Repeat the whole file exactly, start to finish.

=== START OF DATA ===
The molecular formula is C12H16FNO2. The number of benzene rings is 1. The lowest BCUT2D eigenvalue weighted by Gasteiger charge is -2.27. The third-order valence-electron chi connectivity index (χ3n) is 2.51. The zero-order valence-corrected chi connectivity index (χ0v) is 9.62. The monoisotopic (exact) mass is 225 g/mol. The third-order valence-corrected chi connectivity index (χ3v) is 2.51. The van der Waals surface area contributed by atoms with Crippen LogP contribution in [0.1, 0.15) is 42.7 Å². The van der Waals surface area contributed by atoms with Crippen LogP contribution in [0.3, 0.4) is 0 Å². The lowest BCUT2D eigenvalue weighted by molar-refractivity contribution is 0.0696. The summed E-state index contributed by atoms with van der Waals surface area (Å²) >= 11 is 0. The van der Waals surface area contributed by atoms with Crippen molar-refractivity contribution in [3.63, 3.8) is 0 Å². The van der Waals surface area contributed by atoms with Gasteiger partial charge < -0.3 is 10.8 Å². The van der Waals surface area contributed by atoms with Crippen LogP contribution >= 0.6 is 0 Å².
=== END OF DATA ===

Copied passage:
The molecular formula is C12H16FNO2. The number of benzene rings is 1. The lowest BCUT2D eigenvalue weighted by Gasteiger charge is -2.27. The third-order valence-electron chi connectivity index (χ3n) is 2.51. The zero-order valence-corrected chi connectivity index (χ0v) is 9.62. The monoisotopic (exact) mass is 225 g/mol. The third-order valence-corrected chi connectivity index (χ3v) is 2.51. The van der Waals surface area contributed by atoms with Crippen LogP contribution in [0.1, 0.15) is 42.7 Å². The van der Waals surface area contributed by atoms with Crippen LogP contribution in [0.3, 0.4) is 0 Å². The lowest BCUT2D eigenvalue weighted by molar-refractivity contribution is 0.0696. The summed E-state index contributed by atoms with van der Waals surface area (Å²) >= 11 is 0. The van der Waals surface area contributed by atoms with Crippen molar-refractivity contribution in [3.63, 3.8) is 0 Å². The van der Waals surface area contributed by atoms with Gasteiger partial charge < -0.3 is 10.8 Å². The van der Waals surface area contributed by atoms with Crippen LogP contribution >= 0.6 is 0 Å².